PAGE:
So, why do we do this work? Because we want to make a difference. We care about our families, friends, and communities and through our interventions we strive to achieve the ATSA goal of making society safer. But, this potentially comes at a cost to each and every one of us. We know that the work we do can be hugely exhilarating when we see the successes of our clients, but we shouldn’t kid ourselves that there aren’t darker experiences of which we need to be mindful.

Why do we keep doing this work?

There is no denying that working with persons with sexual behavior problems and antisocial orientations is challenging (see Edmunds, 1997; Ellerby, 1998; Ennis & Horne, 2003). Some of our clients are really good at “pushing our buttons.” How do we offset our natural tendencies to be empathic and helpful with our natural tendencies to be angry and upset at what our clients have done (or continue to do)? Because we know the consequences of such strong emotional responses in clinical environments. We also know that it is unconscionable to do nothing. So, we work to reduce the number of potential victims, knowing that poorly managed clients have the capacity – already demonstrated – to do tremendous harm. We work to ensure that clients receive appropriate treatment and care according to evidence-based practices, like the Risk-Need-Responsivity framework with which we’re all so familiar.  We work to ensure that our clients are able to approximate a quality of life as close as possible to that of others without sexual behavior problems – that’s the essence of the Good Lives Model.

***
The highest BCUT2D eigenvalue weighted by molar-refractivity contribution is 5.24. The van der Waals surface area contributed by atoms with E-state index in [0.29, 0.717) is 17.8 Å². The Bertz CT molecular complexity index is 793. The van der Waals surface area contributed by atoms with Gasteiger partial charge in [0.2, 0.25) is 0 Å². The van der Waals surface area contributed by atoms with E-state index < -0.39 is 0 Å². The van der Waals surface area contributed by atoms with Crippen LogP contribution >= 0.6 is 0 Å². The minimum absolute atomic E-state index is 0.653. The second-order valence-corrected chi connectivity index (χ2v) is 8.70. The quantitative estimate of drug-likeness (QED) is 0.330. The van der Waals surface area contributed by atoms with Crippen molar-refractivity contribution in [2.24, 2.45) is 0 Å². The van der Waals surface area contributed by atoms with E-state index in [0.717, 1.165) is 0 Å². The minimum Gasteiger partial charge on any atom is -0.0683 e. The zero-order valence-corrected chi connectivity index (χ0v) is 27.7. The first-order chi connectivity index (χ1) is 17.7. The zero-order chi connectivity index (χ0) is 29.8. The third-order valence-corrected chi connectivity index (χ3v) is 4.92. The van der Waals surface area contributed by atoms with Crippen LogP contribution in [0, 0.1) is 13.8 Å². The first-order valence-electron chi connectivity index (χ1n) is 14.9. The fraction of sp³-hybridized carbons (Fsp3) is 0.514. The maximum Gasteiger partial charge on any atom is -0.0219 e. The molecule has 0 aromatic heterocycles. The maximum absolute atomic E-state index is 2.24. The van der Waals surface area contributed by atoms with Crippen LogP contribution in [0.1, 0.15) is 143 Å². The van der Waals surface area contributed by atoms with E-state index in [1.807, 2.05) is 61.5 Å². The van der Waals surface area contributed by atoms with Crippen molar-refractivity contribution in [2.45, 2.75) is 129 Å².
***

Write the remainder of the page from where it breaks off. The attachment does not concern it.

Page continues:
One of my absolutely most favorite concepts I learned in school is that of the “balanced, self-determined lifestyle.” I try to include this phrase in almost everything I write (as I just did here) and I try to follow it myself and to instill it in others around me. I co-opted this concept from the YWCA’s Life Skills Coach Training program in Canada, as they did from Saskatchewan NewStart. NewStart was a basic job readiness training program for Aboriginal Canadians in the mid-60s. Search it out on Google, if you like; it bears a striking resemblance to many aspects of the GLM, but some 30 years earlier. At its heart, a balanced, self-determined lifestyle means making time for all the important elements of life – self, others, community, job, leisure. And, it also encourages people to think about the range of opportunities they have in life and to make good choices while learning from mistakes. Clearly, our clients have not always done both of these things, and that is perhaps why they land themselves in trouble.

Vicarious Trauma

Job stress is the result of a complex interaction between the individual and the challenges of the job. Burnout involves physical, mental and emotional exhaustion that is attributable to work-related stress (Leiter & Maslach, 2009; Mayo Clinic, 2012). It is a uniquely human phenomenon that if a person holds the capacity for empathy, he or she will experience distress when hearing about terrible things that have happened to others. Have any of you ever experienced anything like that – during an assessment, when reading police reports or victim impact statements, or during a group or individual treatment session?